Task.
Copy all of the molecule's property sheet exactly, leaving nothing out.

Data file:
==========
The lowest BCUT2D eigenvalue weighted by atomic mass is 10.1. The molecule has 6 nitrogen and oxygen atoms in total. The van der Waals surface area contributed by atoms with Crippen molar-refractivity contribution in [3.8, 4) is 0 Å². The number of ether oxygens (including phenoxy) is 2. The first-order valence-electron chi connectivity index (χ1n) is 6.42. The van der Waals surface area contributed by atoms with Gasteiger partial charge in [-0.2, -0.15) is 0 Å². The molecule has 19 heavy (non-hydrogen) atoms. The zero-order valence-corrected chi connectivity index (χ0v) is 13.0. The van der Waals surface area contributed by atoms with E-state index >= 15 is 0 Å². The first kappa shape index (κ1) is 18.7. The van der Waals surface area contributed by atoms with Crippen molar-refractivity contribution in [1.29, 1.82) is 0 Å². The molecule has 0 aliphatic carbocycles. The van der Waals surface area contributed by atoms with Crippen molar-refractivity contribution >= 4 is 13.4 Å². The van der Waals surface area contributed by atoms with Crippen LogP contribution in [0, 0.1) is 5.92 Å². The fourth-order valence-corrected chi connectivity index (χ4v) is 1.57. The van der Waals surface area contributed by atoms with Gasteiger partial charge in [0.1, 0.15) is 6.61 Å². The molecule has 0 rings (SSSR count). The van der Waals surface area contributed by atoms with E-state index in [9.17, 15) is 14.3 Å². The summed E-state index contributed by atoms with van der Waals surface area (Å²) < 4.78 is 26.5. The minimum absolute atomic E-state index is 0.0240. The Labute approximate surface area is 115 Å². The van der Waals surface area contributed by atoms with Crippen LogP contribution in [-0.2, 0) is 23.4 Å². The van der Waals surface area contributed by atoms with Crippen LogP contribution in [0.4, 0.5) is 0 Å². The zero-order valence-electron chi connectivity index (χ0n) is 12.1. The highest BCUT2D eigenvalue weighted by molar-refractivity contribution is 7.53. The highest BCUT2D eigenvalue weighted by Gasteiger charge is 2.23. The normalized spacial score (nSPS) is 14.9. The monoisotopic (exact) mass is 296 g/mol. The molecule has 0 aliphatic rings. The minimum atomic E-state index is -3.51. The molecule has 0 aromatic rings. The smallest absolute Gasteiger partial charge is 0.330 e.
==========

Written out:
The lowest BCUT2D eigenvalue weighted by atomic mass is 10.1. The molecule has 6 nitrogen and oxygen atoms in total. The van der Waals surface area contributed by atoms with Crippen molar-refractivity contribution in [3.8, 4) is 0 Å². The number of ether oxygens (including phenoxy) is 2. The first-order valence-electron chi connectivity index (χ1n) is 6.42. The van der Waals surface area contributed by atoms with Gasteiger partial charge in [-0.2, -0.15) is 0 Å². The molecule has 19 heavy (non-hydrogen) atoms. The zero-order valence-corrected chi connectivity index (χ0v) is 13.0. The van der Waals surface area contributed by atoms with E-state index >= 15 is 0 Å². The first kappa shape index (κ1) is 18.7. The van der Waals surface area contributed by atoms with Crippen molar-refractivity contribution in [1.29, 1.82) is 0 Å². The molecule has 0 aliphatic carbocycles. The van der Waals surface area contributed by atoms with Crippen molar-refractivity contribution >= 4 is 13.4 Å². The van der Waals surface area contributed by atoms with Crippen LogP contribution in [0, 0.1) is 5.92 Å². The fourth-order valence-corrected chi connectivity index (χ4v) is 1.57. The van der Waals surface area contributed by atoms with Gasteiger partial charge in [0.1, 0.15) is 6.61 Å². The molecule has 0 rings (SSSR count). The van der Waals surface area contributed by atoms with E-state index in [9.17, 15) is 14.3 Å². The summed E-state index contributed by atoms with van der Waals surface area (Å²) < 4.78 is 26.5. The minimum absolute atomic E-state index is 0.0240. The Labute approximate surface area is 115 Å². The van der Waals surface area contributed by atoms with Crippen LogP contribution in [-0.2, 0) is 23.4 Å². The van der Waals surface area contributed by atoms with Crippen LogP contribution in [0.4, 0.5) is 0 Å². The zero-order valence-electron chi connectivity index (χ0n) is 12.1. The highest BCUT2D eigenvalue weighted by molar-refractivity contribution is 7.53. The highest BCUT2D eigenvalue weighted by Gasteiger charge is 2.23. The normalized spacial score (nSPS) is 14.9. The monoisotopic (exact) mass is 296 g/mol. The molecule has 0 aliphatic rings. The minimum atomic E-state index is -3.51. The molecule has 0 aromatic rings. The smallest absolute Gasteiger partial charge is 0.330 e.